BAM: Next Wave 2011

According to its website, BAM’s Next Wave Festival seeks to “[showcase] work by emerging artists and innovative modern masters.” Having seen two productions of this season’s festival so far, I must say that BAM is achieving this purpose and more. BAM is presenting engaging, thrilling, and thought-provoking work. The plays I have seen have offered up a true theatrical experience that have stuck with me long after the final bow.

The first play I saw at Next Wave 2011 was Robert Wilson’s production of The Threepenny Opera with the world famous Berliner Ensemble. Probably the hottest ticket of BAM’s season, this would qualify as one of the shows that involves a “modern master.” Not only is the production under the helm of one of the most famous living theatre directors in the world, it also features the Berliner Ensemble, who have not performed in the United States in years. Berliner Ensemble taking on The Threepenny Opera is also a special event to witness, as the revolutionary playwright who penned the play, Bertolt Brecht,  was also the founder of the Ensemble back in 1949. The ensemble seeks to perform political plays and is well seasoned at performing their famous founder’s work.

To simply experience this fantastic event was a thrill, though Wilson’s interpretation was not without its flaws. His visual style is unique and enthralling; each and every stage picture he creates is an absolute work of art. That said, Wilson likes to draw out and slow down moments and actions in his work to an extreme degree. This stylistic decision came in the way of the play at times though, which was quite frustrating. The three-act play also only one intermission, in between its second and third act. The two act and thus over two hour first segment seemed to drag even though all of the things happening on stage were compelling and beautiful; many audience members decided to leave at intermission. This was unfortunate too, because the second segment (the third act) was much shorter and exciting the whole way through. All of these flaws could not dampen what was likely a once in a life time experience for me though, seeing a master helm a production with master actors attuned particularly to do the work of the playwright they were performing. The show dragged at moments, but when I walked away after the three hours I spent at least another three that night thinking and talking about it.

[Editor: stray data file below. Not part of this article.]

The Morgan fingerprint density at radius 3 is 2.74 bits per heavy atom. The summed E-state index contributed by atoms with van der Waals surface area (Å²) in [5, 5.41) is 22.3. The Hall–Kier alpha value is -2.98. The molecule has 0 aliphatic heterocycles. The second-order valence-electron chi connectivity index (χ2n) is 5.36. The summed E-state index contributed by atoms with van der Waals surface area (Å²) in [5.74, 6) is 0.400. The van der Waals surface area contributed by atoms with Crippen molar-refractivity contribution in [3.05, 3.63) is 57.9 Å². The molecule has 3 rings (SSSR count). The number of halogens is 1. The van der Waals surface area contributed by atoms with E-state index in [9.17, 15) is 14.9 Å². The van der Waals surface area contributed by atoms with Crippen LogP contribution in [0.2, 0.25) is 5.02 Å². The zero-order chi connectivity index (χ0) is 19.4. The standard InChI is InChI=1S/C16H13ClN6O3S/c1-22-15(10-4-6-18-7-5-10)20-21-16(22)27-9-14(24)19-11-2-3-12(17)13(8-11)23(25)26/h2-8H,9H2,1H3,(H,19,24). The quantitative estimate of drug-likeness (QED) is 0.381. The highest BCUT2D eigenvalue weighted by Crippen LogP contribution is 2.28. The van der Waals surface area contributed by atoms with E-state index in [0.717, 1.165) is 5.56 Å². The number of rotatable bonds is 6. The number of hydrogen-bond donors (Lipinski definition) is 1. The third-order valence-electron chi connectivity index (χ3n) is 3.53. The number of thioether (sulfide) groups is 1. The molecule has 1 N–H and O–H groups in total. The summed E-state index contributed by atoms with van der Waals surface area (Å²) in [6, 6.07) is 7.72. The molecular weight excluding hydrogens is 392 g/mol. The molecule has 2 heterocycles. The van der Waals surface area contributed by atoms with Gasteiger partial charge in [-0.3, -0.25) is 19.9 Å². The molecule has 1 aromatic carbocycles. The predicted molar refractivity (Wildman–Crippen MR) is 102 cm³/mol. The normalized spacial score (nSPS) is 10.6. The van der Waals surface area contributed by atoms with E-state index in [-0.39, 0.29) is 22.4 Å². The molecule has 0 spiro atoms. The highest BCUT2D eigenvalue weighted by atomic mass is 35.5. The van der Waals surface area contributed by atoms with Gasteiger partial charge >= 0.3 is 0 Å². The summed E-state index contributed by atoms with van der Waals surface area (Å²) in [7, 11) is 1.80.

The next play I saw fell on the other side of the festivals goals; it showcased a new play from Kuwait written and directed by playwright, Sulayman Al-Bassam. I had no idea of what to expect from this play and, having seen Threepenny just the day before, I was sort of dreading traveling down to Brooklyn to see yet another subtitled production. I am so glad I made the trek. The play,  The Speaker’s Progress, was one of the most exciting plays I have seen in New York this year. An adaptation of Shakespeare’s Twelfth Night, it calls to attention the relationship of art and censorship in the Middle East. The dark comedy offers up some truly laugh inducing scenarios, as well as dark, thought-provoking commentary. In the end I actually enjoyed this experience even better than Threepenny. (I must note that I was sitting in the balcony for The Speaker’s Progress, while I was on the side in the orchestra for The Threepenny Opera. I would highly recommend the balcony for supertitled productions as it allows you to take in the words and the action taking place on the stage much more easily without having to look back and forth between them.)

If anything, the festival reminds you that art always offers up a once in a lifetime experience, whether you are seeing seasoned artists or fresh new talent. While I have not seen any of the dance or visual arts work BAM is featuring as part of the Next Wave Festival, I would encourage Columbia students to check out any of the material from it that interests them. Both of my trips to BAM were completely worth the travel time.

Tickets for Cries and Whispers, part of the Next Wave Festival, are still available from the TIC for just $30. The performance is tomorrow night, Oct. 29 at 7:30 PM.

– Cody Holliday Haefner, CC’12

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